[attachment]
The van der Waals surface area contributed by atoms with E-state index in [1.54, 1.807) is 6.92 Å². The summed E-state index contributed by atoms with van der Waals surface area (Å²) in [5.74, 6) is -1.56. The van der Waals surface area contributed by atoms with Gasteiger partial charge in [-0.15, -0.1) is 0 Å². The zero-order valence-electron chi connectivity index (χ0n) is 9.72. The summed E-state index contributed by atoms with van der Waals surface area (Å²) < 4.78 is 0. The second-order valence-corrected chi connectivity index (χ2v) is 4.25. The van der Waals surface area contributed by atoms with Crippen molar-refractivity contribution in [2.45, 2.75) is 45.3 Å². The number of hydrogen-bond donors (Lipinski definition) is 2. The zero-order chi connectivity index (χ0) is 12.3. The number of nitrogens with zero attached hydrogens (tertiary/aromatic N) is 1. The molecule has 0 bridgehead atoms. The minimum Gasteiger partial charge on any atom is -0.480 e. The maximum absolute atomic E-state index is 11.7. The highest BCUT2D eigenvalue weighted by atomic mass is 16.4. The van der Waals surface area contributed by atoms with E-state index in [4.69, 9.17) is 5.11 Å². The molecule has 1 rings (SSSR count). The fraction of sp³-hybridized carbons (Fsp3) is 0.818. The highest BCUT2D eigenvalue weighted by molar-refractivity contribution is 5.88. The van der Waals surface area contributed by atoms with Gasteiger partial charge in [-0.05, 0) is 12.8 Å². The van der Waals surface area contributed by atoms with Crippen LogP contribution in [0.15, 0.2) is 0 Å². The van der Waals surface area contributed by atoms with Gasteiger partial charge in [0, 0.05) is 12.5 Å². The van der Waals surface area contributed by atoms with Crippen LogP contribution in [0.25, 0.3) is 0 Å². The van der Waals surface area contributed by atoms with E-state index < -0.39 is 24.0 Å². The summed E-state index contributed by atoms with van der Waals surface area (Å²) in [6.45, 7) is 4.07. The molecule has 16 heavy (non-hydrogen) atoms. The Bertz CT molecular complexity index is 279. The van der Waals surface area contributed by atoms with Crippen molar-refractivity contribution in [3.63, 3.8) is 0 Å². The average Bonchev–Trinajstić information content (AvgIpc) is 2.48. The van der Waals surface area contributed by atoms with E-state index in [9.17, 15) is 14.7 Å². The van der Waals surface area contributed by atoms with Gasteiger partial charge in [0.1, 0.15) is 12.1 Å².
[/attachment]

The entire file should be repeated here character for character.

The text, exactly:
The van der Waals surface area contributed by atoms with E-state index in [1.54, 1.807) is 6.92 Å². The summed E-state index contributed by atoms with van der Waals surface area (Å²) in [5.74, 6) is -1.56. The van der Waals surface area contributed by atoms with Gasteiger partial charge in [-0.15, -0.1) is 0 Å². The zero-order valence-electron chi connectivity index (χ0n) is 9.72. The summed E-state index contributed by atoms with van der Waals surface area (Å²) < 4.78 is 0. The second-order valence-corrected chi connectivity index (χ2v) is 4.25. The van der Waals surface area contributed by atoms with Crippen molar-refractivity contribution in [2.45, 2.75) is 45.3 Å². The number of hydrogen-bond donors (Lipinski definition) is 2. The zero-order chi connectivity index (χ0) is 12.3. The number of nitrogens with zero attached hydrogens (tertiary/aromatic N) is 1. The molecule has 0 bridgehead atoms. The minimum Gasteiger partial charge on any atom is -0.480 e. The maximum absolute atomic E-state index is 11.7. The highest BCUT2D eigenvalue weighted by atomic mass is 16.4. The van der Waals surface area contributed by atoms with E-state index in [4.69, 9.17) is 5.11 Å². The molecule has 1 rings (SSSR count). The fraction of sp³-hybridized carbons (Fsp3) is 0.818. The highest BCUT2D eigenvalue weighted by molar-refractivity contribution is 5.88. The van der Waals surface area contributed by atoms with Gasteiger partial charge in [-0.05, 0) is 12.8 Å². The van der Waals surface area contributed by atoms with Crippen LogP contribution in [0.15, 0.2) is 0 Å². The van der Waals surface area contributed by atoms with Gasteiger partial charge in [0, 0.05) is 12.5 Å². The van der Waals surface area contributed by atoms with Crippen LogP contribution in [0.25, 0.3) is 0 Å². The van der Waals surface area contributed by atoms with E-state index < -0.39 is 24.0 Å². The summed E-state index contributed by atoms with van der Waals surface area (Å²) in [6.45, 7) is 4.07. The molecule has 16 heavy (non-hydrogen) atoms. The Bertz CT molecular complexity index is 279. The van der Waals surface area contributed by atoms with Crippen molar-refractivity contribution in [3.63, 3.8) is 0 Å². The average Bonchev–Trinajstić information content (AvgIpc) is 2.48. The van der Waals surface area contributed by atoms with E-state index in [9.17, 15) is 14.7 Å². The van der Waals surface area contributed by atoms with Gasteiger partial charge in [0.1, 0.15) is 12.1 Å².